There is a certain sort of person who, when confronted with stories of galactic empires or, really, any SF which proposes traveling faster than the speed of light, will whine, “But nothing can go faster than the speed of light. Noooothing.”
I have always dismissed such arguments on two grounds: one, there may turn out to be some as-yet-unguessed-at method of bypassing or working around this limitation. (“But it’s a basic tent of phyyyysics,” they whine.) Two: it makes for a good story, stop whining and enjoy the ride.
So it was with great pleasure that I read this article, which essentially said that scientists at Cern have detected neutrinos traveling FASTER than the speed of light.
Let me repeat that:
FASTER than the speed of light.
FASTER than the speed of light.
FASTER than the speed of light.
Now I know that a test result that seems to overturn a basic tenet of physics is going to take a LOT of verification before the rule books have to be rewritten. But as one commentator pointed out: the scientists at CERN knew their results are likely to be highly controversial, and so they’ve undoubtedly checked the experiment over as carefully as they can, which, being scientists at a top research lab, is pretty darned carefully.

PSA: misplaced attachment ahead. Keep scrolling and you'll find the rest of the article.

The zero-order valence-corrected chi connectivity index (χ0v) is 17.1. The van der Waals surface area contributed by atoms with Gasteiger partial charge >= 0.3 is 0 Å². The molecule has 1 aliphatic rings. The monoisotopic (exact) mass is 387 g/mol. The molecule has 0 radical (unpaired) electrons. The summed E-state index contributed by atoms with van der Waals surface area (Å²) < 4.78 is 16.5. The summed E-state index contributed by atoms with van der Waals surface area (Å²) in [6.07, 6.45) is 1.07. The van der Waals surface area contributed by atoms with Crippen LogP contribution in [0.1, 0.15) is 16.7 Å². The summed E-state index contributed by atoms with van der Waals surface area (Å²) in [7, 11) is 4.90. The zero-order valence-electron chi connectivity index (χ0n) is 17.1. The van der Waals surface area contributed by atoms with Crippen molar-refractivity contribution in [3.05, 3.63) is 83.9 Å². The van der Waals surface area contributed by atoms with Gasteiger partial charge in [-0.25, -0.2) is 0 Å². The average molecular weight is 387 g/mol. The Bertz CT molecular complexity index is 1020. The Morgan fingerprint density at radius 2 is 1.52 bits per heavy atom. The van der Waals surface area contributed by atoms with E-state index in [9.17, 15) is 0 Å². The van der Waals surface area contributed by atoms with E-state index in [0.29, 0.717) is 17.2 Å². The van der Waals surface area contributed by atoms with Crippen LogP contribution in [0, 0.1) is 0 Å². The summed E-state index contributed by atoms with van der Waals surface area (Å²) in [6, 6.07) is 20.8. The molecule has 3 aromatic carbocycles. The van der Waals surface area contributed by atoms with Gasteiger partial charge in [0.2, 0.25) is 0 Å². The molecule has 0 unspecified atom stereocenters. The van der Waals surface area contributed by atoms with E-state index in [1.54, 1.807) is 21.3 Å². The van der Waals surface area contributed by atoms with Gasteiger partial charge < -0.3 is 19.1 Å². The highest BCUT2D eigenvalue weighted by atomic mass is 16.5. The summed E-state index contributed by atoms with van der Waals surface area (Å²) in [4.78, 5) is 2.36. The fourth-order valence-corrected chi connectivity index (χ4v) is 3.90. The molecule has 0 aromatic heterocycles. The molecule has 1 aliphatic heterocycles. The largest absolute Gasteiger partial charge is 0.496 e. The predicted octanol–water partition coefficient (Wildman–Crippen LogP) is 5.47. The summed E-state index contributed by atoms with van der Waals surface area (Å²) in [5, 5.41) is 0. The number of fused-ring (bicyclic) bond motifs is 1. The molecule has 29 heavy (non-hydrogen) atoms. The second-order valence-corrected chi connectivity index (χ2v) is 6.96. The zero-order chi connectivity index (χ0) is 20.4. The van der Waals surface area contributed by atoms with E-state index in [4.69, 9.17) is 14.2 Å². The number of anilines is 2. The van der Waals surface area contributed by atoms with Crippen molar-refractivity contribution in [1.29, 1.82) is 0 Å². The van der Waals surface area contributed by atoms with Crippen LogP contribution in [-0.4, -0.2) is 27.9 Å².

In the meantime, I am going to reread one of my favorite short story collections, “Billion Year Spree,” a work which I now feel free to consider speculative fiction. And as I read it, a little part of my brain will be going, “Bite me, speed of light Nazis!”
Ah, but the whole thrust of my OP had to do with how exceeding the speed of light affects my enjoyment of SF, and others’ responses to it in SF terms. I’m not interested in debating the theoretical implications, merely noting how it has changed one of the basic arguments among SF readers. Hence, Cafe Society.